A chocolate lover’s guide.
When asked how to taste chocolate the most important word to remember is that third word, TASTE.
Eating is a means of creating energy, the initial act of digestion, similarly sugars and fats are nutrients that our bodies are (for good or bad- depending upon your opinion and will power) evolved to crave. Our brains still push for us to eat as much fats as possible uncertain when we would next get such a treat. Similarly, our brains are hard wired to push for sugars, as glucose is the vital fuel that works the brain itself. It is for this reason that we always seem to have that space at the end of a long meal for something sweet.
Our bodies are full, our brain is still hungry.
For this reason, it’s important not to be too hungry when doing a tasting, you will never appreciate the flavours if you are too busy eating to actually taste it. If you need to fill yourself up, pallet cleansers such as green apple, polenta, water biscuits and water will help keep the pallet clean and the stomach full.
In case it was not clear from the above, take your time and avoid distractions. No one should be rushing you to taste something.
You need time to think about what it is you taste, what it reminds you of, have you experienced this before and if so, is the memory recent or does it come from childhood, was it what you expected to taste?
Our brains will come up with all these answers as an emotive response, something that is hugely important in tasting but if you adore a flavour or indeed hate something it is of huge benefit to understand why that is. This will help you understand your tastes and expand your pallet.
When tasting anything but especially chocolate it is vital to use all 5 senses. Sight, Sound, Smell, Taste and Touch. Each in turn will gives you hints to what you are about to try and hugely impact that ever vital fourth sense. The speed you do this can change depending upon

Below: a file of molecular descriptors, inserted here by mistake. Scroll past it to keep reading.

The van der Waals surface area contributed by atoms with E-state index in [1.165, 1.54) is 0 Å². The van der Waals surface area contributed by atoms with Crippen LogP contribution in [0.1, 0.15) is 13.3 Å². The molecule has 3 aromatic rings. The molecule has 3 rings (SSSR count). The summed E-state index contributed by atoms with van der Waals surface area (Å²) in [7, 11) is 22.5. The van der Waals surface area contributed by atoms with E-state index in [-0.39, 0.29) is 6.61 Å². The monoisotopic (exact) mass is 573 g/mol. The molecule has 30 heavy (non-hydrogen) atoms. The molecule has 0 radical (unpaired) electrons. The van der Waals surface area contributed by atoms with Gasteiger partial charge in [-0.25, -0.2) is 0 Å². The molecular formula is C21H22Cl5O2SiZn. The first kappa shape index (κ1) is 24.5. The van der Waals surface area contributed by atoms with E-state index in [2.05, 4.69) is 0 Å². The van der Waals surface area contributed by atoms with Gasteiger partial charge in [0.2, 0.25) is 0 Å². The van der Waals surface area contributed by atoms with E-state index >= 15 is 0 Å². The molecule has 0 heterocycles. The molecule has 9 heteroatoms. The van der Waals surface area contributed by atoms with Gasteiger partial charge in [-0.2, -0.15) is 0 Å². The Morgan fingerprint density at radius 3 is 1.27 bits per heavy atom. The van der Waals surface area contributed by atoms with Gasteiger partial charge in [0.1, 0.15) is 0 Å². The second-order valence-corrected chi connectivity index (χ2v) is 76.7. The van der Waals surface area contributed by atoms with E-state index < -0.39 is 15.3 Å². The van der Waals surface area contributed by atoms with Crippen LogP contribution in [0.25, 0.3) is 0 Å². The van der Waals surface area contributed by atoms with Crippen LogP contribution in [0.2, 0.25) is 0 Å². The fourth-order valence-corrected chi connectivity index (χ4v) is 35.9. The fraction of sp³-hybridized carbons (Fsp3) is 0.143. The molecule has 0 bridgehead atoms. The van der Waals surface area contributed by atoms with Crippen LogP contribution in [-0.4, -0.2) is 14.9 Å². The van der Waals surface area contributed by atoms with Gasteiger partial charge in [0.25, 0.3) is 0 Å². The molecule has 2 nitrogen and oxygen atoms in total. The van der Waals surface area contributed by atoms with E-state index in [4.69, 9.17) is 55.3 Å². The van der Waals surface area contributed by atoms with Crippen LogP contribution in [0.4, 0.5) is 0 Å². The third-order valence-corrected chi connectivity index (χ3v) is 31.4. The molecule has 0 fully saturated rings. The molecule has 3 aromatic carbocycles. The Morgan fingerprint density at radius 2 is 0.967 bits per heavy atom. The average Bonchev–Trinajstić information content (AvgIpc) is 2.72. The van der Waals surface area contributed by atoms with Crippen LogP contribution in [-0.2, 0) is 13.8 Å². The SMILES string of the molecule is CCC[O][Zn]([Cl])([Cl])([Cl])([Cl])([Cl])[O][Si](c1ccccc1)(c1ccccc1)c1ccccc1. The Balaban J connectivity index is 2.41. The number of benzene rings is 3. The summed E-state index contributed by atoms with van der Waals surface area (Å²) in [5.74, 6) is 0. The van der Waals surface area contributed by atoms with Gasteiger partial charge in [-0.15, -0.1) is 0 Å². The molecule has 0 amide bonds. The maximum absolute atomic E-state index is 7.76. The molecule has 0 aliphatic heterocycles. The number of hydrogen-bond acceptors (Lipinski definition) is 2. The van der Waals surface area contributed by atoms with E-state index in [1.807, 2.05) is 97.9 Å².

Ok, we are ready to taste! You have 2 ways to go around this. Sarah Jane Evans in the excellent Chocolate Unwrapped notes the quick method. “Look. Listen, Sniff, taste”. Glance at the bar, snap it to your ear, sniff to savour the aroma and taste. On the taste, make sure you slow down a bit to let the chocolate melt across the pallet, letting the flavours release slowly.
It is vital to use all the senses when tasting. Sight, Sound, Smell, Taste and Feel.
Sight can means many things. I am going to take out the packaging in this discussion which of course can hugely change what we think and what we taste. Do not get me wrong, chocolate if we were to pick a colour would be brown but when you line up a range of couvertures you will soon see a huge array of variants and hues. A reddish note can give you some indication to the origin or species of bean, the lightness of hue can give you some indication of percentage. One thing that will always stand out is the shine, this will give you a clear indication that the chocolate has been correctly tempered and is ready to eat.